I find many of the things that Franklin Graham says extremely frustrating. Whether he is talking about Muslims, or Donald Trump, it seems like he represents a brand of religio-nationalism more than he does the teachings of Christ. However, I thought this post defending his work (through Samaritan’s Purse) in New York was very insightful regarding the issues at stake in the discussion of whether or not Samaritan’s Purse should be welcome in New York.
But my concern about the attack on Samaritan’s Purse by a gay activist in New York City is not about my disagreement on marriage. My concern is about religious freedom, choice, pluralism, and respect for those who disagree with us. The key point of our constitution’s first amendment on religious and political freedom is this: Precisely because society is and always will have many diverse views, we therefore respect and affirm the freedom of those who profoundly disagree with us. We will argue vigorously with each other and explain why we think certain views are profoundly wrong and even harmful. But we will defend the freedom of those who disagree with us—even those who disagree vehemently with us! And we will not try to use government to silence or exclude them.
The argument isn’t that Franklin Graham is right in his attitudes towards gay marriage, but that if we want a society that values religous freedom, we need to avoid participating in witch hunts.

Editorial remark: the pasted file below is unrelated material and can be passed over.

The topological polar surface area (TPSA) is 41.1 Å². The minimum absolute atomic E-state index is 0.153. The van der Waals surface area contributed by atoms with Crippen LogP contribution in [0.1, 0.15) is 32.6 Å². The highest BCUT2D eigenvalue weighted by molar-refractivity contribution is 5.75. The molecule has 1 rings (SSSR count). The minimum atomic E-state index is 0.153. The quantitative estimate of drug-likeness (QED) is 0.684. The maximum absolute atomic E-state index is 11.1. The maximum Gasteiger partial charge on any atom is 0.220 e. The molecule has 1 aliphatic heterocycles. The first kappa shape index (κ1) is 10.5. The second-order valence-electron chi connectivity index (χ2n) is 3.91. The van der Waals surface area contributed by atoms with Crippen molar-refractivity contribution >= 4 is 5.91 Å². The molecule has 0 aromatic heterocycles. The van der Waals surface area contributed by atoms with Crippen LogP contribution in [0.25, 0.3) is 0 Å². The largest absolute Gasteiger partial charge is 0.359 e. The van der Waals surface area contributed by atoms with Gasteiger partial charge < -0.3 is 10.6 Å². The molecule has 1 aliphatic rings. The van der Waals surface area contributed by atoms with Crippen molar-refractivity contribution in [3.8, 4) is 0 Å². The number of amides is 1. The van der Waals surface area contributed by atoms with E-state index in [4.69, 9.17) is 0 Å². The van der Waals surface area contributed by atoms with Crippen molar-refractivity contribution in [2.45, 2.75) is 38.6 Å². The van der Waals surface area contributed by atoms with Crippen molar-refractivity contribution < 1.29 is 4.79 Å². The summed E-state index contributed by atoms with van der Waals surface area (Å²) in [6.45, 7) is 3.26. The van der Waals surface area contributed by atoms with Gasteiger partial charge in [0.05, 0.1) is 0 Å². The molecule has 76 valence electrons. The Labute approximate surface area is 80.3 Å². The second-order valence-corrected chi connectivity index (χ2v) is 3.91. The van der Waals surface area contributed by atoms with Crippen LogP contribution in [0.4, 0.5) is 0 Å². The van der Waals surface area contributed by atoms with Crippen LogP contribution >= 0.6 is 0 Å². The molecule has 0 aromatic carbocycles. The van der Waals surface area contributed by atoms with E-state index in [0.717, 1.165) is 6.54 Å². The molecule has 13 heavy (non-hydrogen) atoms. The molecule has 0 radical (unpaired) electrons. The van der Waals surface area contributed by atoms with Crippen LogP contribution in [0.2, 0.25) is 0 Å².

I lament and strongly condemn Franklin Graham’s many misguided, unloving statements and actions. But the solution is not to try to silence or expel him. Rather it is, first, to insist that a pluralistic society defends everybody’s right to views that others consider profoundly wrong. And then, second, to argue persuasively to refute misguided ideas.
Because doing the opposite, creating a society where everyone must think the same or risk being cancelled, is extremely dangerous. Not only to those who think differently from the liberal norms, but to those who endorse those norms.
It’s an old argument (from J.S Mill), but those who we disagree with serve us in two ways; firstly, they help us to see where we may be wrong, or only in posession of a partial truth, secondly, they serve us by forcing us to defend ideas and values that we previously held lightly. The argument goes that there’s nothing worse than the sloppy thinking of inherited opinions.